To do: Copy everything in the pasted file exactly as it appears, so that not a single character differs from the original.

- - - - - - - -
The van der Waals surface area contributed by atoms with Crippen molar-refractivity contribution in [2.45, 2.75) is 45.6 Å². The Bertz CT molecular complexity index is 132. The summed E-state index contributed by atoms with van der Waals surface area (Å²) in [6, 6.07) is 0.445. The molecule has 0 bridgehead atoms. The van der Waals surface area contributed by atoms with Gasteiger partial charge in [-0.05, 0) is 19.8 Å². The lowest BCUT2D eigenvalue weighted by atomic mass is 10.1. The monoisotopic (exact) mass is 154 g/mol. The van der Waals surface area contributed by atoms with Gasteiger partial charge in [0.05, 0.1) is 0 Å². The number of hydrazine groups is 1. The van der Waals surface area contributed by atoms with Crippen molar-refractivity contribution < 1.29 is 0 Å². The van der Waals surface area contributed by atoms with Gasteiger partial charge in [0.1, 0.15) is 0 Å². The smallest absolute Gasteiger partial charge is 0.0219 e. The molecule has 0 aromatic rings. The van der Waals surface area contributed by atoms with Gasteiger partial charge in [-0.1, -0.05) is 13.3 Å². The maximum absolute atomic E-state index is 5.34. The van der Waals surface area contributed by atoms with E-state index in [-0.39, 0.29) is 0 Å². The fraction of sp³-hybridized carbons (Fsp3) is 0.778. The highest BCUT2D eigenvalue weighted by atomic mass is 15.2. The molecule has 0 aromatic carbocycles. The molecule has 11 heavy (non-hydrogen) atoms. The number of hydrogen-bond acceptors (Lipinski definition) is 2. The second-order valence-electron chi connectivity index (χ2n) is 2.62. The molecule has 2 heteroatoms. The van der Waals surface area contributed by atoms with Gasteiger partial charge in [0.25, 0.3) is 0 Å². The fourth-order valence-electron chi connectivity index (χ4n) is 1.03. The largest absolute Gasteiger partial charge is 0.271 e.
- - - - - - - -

The van der Waals surface area contributed by atoms with Crippen molar-refractivity contribution in [2.45, 2.75) is 45.6 Å². The Bertz CT molecular complexity index is 132. The summed E-state index contributed by atoms with van der Waals surface area (Å²) in [6, 6.07) is 0.445. The molecule has 0 bridgehead atoms. The van der Waals surface area contributed by atoms with Gasteiger partial charge in [-0.05, 0) is 19.8 Å². The lowest BCUT2D eigenvalue weighted by atomic mass is 10.1. The monoisotopic (exact) mass is 154 g/mol. The van der Waals surface area contributed by atoms with Gasteiger partial charge in [0.05, 0.1) is 0 Å². The number of hydrazine groups is 1. The van der Waals surface area contributed by atoms with Crippen molar-refractivity contribution < 1.29 is 0 Å². The van der Waals surface area contributed by atoms with Gasteiger partial charge in [0.1, 0.15) is 0 Å². The smallest absolute Gasteiger partial charge is 0.0219 e. The molecule has 0 aromatic rings. The van der Waals surface area contributed by atoms with Gasteiger partial charge in [-0.1, -0.05) is 13.3 Å². The maximum absolute atomic E-state index is 5.34. The van der Waals surface area contributed by atoms with E-state index in [-0.39, 0.29) is 0 Å². The fraction of sp³-hybridized carbons (Fsp3) is 0.778. The highest BCUT2D eigenvalue weighted by atomic mass is 15.2. The molecule has 0 aromatic carbocycles. The molecule has 11 heavy (non-hydrogen) atoms. The number of hydrogen-bond acceptors (Lipinski definition) is 2. The second-order valence-electron chi connectivity index (χ2n) is 2.62. The molecule has 2 heteroatoms. The van der Waals surface area contributed by atoms with Gasteiger partial charge in [0.25, 0.3) is 0 Å². The fourth-order valence-electron chi connectivity index (χ4n) is 1.03. The largest absolute Gasteiger partial charge is 0.271 e.